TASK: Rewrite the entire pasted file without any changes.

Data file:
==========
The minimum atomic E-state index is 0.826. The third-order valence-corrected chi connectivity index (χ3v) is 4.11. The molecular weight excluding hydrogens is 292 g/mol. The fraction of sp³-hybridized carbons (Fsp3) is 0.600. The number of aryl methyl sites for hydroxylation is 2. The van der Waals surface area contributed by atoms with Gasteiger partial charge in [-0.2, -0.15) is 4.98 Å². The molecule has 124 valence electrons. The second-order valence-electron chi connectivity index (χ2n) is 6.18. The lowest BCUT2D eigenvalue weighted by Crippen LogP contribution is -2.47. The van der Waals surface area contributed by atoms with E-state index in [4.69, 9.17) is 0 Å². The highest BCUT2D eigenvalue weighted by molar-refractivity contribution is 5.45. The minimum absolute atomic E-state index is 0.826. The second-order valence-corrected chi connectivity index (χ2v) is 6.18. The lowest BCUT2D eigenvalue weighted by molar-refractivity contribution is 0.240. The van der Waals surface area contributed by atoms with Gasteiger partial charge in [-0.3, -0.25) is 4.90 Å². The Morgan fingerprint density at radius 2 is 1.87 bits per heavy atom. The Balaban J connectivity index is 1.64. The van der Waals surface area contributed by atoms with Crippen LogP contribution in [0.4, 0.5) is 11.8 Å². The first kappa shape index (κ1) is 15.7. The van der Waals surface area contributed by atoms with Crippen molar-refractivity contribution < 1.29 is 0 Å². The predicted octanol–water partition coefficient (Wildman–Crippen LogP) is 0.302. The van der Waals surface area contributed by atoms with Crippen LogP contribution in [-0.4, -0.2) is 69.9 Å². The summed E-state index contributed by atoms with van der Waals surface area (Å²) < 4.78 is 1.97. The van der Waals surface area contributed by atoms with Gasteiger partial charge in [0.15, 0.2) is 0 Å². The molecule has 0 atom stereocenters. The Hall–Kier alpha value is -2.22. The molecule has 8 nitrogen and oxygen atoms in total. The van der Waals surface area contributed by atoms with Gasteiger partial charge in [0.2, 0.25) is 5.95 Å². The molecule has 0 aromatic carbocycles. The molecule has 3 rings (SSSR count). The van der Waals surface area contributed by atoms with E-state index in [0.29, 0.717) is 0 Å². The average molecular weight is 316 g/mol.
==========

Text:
The minimum atomic E-state index is 0.826. The third-order valence-corrected chi connectivity index (χ3v) is 4.11. The molecular weight excluding hydrogens is 292 g/mol. The fraction of sp³-hybridized carbons (Fsp3) is 0.600. The number of aryl methyl sites for hydroxylation is 2. The van der Waals surface area contributed by atoms with Gasteiger partial charge in [-0.2, -0.15) is 4.98 Å². The molecule has 124 valence electrons. The second-order valence-electron chi connectivity index (χ2n) is 6.18. The lowest BCUT2D eigenvalue weighted by Crippen LogP contribution is -2.47. The van der Waals surface area contributed by atoms with E-state index in [4.69, 9.17) is 0 Å². The highest BCUT2D eigenvalue weighted by molar-refractivity contribution is 5.45. The minimum absolute atomic E-state index is 0.826. The second-order valence-corrected chi connectivity index (χ2v) is 6.18. The lowest BCUT2D eigenvalue weighted by molar-refractivity contribution is 0.240. The van der Waals surface area contributed by atoms with Gasteiger partial charge in [-0.3, -0.25) is 4.90 Å². The Morgan fingerprint density at radius 2 is 1.87 bits per heavy atom. The Balaban J connectivity index is 1.64. The van der Waals surface area contributed by atoms with Crippen LogP contribution in [0.4, 0.5) is 11.8 Å². The first kappa shape index (κ1) is 15.7. The van der Waals surface area contributed by atoms with Crippen molar-refractivity contribution < 1.29 is 0 Å². The predicted octanol–water partition coefficient (Wildman–Crippen LogP) is 0.302. The van der Waals surface area contributed by atoms with Crippen LogP contribution in [-0.4, -0.2) is 69.9 Å². The summed E-state index contributed by atoms with van der Waals surface area (Å²) < 4.78 is 1.97. The van der Waals surface area contributed by atoms with Gasteiger partial charge in [0.15, 0.2) is 0 Å². The molecule has 0 atom stereocenters. The Hall–Kier alpha value is -2.22. The molecule has 8 nitrogen and oxygen atoms in total. The van der Waals surface area contributed by atoms with Gasteiger partial charge in [0.2, 0.25) is 5.95 Å². The molecule has 0 aromatic carbocycles. The molecule has 3 rings (SSSR count). The van der Waals surface area contributed by atoms with E-state index in [0.29, 0.717) is 0 Å². The average molecular weight is 316 g/mol.